Restaurants in Downtown Boston: Max & Dylans

Posted February 28, 2013 by Rachel Leah Blumenthal in Eat & Drink
Max & Dylans' Downtown Crossing location looks small on the outside, but head inside and it's a whole different story.

A glimpse of one of their many delicious mac and cheese combinations.

When we arrived at Max & Dylans around 7:30 on a Sunday night, the first-floor bar and dining area were packed, as was the second floor. Burning some pre-dinner calories on the stairs, we were led all the way to the small third-floor dining room, which is flanked by huge mirrors on each wall, giving the place a grander feel and entertaining us with visions of infinite tunnels. Among the casual restaurants in downtown Boston, Max & Dylans distinguishes itself with an energetic atmosphere and tasty twists on classic bar food. The original Downtown Crossing location has proved so popular over its eight-year lifespan that new locations recently opened in Charlestown and Bedford.
Surrounded by tables full of young professionals and grad students, my dining companion and I perused the menu. I already had my heart set on a giant bowl of macaroni and cheese. In fact, Max & Dylans is somewhat known for its mac and cheese. Looking around us, we saw that most tables had at least one serving of it. The best part is that it’s made with cavatappi rather than plain old elbow pasta. Cavatappi, or spiral-shaped pasta, is like three elbows put together, providing plenty of extra nooks for cheese to accumulate. The mac and cheese menu has several options, each of which includes toasted garlic crumbs. (While I’m generally a Ritz cracker purist when it comes to mac and cheese, these crumbs did the job.) The choices: Maine lobster meat, Parma prosciutto and truffle oil, flash-fried Buffalo chicken tenders, sauteed spinach and artichoke hearts, or sliced Pearl hot dogs.

Max & Dylans’ filet mignon sliders were not only mouth watering but also very filling.

Almost swayed by the prosciutto, I ended up choosing the sliced hot dogs, recalling childhood memories of SpaghettiOs with small bites of sliced franks. The Max & Dylans hot dogs were sliced on the diagonal–a common way to slice chorizo–so I kept waiting to bite into a spicy bit of chorizo only to remember that it was just a hot dog. Despite a lingering wish that I had chosen a more exciting topping, I happily ate my way through most of the bowl, donating just a few bites of cheesy goodness to my dining companion.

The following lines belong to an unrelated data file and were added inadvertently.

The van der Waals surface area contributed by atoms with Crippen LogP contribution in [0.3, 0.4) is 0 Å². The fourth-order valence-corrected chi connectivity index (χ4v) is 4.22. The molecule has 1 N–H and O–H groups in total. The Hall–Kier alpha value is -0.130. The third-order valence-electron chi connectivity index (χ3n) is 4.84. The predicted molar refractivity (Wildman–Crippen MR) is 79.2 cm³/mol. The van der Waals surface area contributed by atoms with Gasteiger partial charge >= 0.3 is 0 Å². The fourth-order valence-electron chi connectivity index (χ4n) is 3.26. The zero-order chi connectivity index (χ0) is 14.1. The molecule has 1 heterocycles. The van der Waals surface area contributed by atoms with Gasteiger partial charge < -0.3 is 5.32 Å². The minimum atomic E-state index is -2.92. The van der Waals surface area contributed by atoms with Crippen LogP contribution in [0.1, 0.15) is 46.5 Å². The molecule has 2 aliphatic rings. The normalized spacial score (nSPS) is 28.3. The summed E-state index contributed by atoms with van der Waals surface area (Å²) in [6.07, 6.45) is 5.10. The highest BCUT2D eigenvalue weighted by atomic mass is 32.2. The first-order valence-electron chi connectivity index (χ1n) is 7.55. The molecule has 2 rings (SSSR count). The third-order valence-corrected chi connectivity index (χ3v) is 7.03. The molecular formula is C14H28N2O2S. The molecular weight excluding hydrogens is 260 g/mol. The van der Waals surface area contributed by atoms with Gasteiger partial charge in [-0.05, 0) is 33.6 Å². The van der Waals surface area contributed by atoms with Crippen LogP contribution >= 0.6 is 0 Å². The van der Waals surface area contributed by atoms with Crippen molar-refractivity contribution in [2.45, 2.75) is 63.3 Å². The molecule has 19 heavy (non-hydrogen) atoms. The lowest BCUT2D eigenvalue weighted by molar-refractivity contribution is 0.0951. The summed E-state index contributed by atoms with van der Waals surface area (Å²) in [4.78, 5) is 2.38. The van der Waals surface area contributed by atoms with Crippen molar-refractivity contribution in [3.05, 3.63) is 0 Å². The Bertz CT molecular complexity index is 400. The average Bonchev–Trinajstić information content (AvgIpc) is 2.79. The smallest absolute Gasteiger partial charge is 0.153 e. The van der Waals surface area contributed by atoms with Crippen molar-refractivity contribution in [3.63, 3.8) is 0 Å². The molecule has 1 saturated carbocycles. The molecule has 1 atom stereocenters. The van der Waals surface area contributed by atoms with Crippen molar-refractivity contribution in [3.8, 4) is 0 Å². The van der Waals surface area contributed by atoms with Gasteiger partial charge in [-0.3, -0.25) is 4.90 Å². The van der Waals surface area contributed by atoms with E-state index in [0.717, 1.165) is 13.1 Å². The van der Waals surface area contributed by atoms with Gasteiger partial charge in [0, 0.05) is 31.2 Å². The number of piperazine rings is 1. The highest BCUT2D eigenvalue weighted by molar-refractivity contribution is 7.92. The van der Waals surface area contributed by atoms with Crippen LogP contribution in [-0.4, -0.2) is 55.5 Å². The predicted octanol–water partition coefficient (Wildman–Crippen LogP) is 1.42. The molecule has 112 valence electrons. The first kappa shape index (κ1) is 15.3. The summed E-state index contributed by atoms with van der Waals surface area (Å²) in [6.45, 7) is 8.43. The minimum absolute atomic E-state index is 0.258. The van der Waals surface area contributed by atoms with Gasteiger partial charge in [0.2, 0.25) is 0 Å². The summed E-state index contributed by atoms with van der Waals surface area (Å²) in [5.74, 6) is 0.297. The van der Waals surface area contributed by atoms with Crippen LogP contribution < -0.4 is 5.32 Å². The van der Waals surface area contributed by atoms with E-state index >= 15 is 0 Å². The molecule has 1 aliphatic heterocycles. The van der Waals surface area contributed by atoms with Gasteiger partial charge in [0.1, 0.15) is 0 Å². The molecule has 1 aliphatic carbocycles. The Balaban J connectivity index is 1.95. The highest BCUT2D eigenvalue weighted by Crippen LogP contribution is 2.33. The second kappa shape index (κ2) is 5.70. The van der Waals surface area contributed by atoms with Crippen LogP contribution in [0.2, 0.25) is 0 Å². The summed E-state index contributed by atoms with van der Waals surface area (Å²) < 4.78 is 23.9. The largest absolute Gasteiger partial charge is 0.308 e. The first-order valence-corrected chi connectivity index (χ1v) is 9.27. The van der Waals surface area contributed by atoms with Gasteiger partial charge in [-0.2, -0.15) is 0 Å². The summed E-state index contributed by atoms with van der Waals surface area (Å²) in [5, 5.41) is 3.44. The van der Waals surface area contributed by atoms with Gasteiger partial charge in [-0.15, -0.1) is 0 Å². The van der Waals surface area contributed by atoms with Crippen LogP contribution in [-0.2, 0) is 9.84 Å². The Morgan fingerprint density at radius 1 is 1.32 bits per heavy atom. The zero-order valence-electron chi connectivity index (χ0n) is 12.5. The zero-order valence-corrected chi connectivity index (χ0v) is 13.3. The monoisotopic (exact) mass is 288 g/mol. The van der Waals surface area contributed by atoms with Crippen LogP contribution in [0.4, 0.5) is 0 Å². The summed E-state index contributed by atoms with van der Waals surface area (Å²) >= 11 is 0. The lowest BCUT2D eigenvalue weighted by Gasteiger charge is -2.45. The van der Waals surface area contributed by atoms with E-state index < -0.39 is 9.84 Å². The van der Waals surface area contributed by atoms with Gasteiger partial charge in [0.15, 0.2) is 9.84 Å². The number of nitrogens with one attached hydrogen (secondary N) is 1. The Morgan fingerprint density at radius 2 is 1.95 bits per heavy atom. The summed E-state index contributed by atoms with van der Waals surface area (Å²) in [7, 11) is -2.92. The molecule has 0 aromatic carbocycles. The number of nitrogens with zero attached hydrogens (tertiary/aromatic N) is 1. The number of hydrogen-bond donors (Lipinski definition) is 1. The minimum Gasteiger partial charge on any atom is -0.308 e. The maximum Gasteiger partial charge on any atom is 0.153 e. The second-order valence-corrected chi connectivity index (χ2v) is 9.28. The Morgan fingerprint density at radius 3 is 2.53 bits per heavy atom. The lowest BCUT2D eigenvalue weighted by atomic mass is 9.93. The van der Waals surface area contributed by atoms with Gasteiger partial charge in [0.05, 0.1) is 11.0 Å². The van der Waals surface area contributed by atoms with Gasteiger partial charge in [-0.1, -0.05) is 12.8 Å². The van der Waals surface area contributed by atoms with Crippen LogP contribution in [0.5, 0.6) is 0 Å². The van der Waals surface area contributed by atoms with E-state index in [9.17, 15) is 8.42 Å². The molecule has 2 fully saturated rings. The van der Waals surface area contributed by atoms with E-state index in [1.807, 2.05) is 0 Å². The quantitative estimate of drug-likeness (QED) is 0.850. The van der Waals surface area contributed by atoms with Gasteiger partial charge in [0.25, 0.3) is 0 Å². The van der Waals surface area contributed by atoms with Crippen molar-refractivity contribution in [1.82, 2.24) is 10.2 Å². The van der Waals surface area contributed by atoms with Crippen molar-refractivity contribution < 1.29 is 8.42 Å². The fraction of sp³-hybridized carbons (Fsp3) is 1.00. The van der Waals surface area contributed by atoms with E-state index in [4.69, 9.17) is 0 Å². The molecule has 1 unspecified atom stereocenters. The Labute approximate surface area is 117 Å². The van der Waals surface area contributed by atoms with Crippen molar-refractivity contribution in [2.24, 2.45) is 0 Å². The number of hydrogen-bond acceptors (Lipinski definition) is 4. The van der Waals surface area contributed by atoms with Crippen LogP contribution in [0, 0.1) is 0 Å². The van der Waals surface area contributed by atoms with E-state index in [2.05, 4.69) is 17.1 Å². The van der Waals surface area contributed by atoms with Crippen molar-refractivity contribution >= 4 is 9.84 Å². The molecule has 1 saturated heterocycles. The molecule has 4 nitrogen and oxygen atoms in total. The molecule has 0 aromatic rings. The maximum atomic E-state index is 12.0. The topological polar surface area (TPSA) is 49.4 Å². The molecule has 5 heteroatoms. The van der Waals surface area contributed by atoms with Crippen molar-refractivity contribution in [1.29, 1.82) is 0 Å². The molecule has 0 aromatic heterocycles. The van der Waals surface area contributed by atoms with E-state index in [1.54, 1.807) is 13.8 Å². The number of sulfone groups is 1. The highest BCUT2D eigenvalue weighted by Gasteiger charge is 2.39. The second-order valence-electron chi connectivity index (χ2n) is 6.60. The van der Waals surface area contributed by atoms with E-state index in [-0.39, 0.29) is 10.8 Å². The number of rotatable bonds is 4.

Not content to offer just one type (or size) of burger, Max & Dylans offers a hamburger, cheeseburger, and tuna burger, along with a variety of tempting sliders: Kobe, filet mignon, barbecued pork, Buffalo chicken, meatball, braised short ribs, and turkey. My dining companion enjoyed the filet mignon sliders, which were cooked to a perfect medium rare and topped with bleu cheese, romaine, and red onion. Upon ordering, he was worried that the sliders might leave him hungry, but they ended up being the rough equivalent of an entree. They don’t come with any sides, though, so diners with large appetites might want to add an order of waffle fries or buttermilk-battered onion rings.

The kitchen’s obsession with sliders doesn’t stop there. The dessert menu features chocolate chip cookie sliders with vanilla ice cream. Sadly, we had no room to verify that these were as enjoyable as the entree sliders, but they will undoubtedly be an essential part of our next visit to restaurants in downtown Boston.

It’s no wonder that Max & Dylans was full, even on a Sunday night. Each floor of the tall, narrow space has its own distinct feel–from the energetic bar by the entrance to the quieter third-floor space. Brick walls and large black-and-white photographs of the city tie it all together, creating the perfect spot to unwind after work.



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